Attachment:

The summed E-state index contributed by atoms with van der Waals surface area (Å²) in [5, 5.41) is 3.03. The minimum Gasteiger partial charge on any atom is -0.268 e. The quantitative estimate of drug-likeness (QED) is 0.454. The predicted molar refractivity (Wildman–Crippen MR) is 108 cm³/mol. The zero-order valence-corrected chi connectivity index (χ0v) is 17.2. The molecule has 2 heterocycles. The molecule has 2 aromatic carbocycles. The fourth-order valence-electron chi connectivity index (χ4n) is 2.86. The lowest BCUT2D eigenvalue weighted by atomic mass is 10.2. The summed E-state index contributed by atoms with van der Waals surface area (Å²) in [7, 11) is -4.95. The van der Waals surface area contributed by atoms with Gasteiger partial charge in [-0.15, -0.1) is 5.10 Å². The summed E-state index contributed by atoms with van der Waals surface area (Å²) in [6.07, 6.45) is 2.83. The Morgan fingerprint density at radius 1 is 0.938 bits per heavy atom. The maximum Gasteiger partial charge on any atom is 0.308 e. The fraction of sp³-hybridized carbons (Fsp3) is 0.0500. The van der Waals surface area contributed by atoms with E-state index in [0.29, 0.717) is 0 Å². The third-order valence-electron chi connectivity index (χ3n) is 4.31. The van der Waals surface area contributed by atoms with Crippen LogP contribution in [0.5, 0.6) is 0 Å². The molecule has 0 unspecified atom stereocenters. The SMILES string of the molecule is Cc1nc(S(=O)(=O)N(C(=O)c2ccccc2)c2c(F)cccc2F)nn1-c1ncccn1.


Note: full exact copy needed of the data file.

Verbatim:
The summed E-state index contributed by atoms with van der Waals surface area (Å²) in [5, 5.41) is 3.03. The minimum Gasteiger partial charge on any atom is -0.268 e. The quantitative estimate of drug-likeness (QED) is 0.454. The predicted molar refractivity (Wildman–Crippen MR) is 108 cm³/mol. The zero-order valence-corrected chi connectivity index (χ0v) is 17.2. The molecule has 2 heterocycles. The molecule has 2 aromatic carbocycles. The fourth-order valence-electron chi connectivity index (χ4n) is 2.86. The lowest BCUT2D eigenvalue weighted by atomic mass is 10.2. The summed E-state index contributed by atoms with van der Waals surface area (Å²) in [7, 11) is -4.95. The van der Waals surface area contributed by atoms with Gasteiger partial charge in [-0.15, -0.1) is 5.10 Å². The summed E-state index contributed by atoms with van der Waals surface area (Å²) in [6.07, 6.45) is 2.83. The Morgan fingerprint density at radius 1 is 0.938 bits per heavy atom. The maximum Gasteiger partial charge on any atom is 0.308 e. The fraction of sp³-hybridized carbons (Fsp3) is 0.0500. The van der Waals surface area contributed by atoms with E-state index in [0.29, 0.717) is 0 Å². The third-order valence-electron chi connectivity index (χ3n) is 4.31. The van der Waals surface area contributed by atoms with Crippen LogP contribution in [0.5, 0.6) is 0 Å². The molecule has 0 unspecified atom stereocenters. The SMILES string of the molecule is Cc1nc(S(=O)(=O)N(C(=O)c2ccccc2)c2c(F)cccc2F)nn1-c1ncccn1.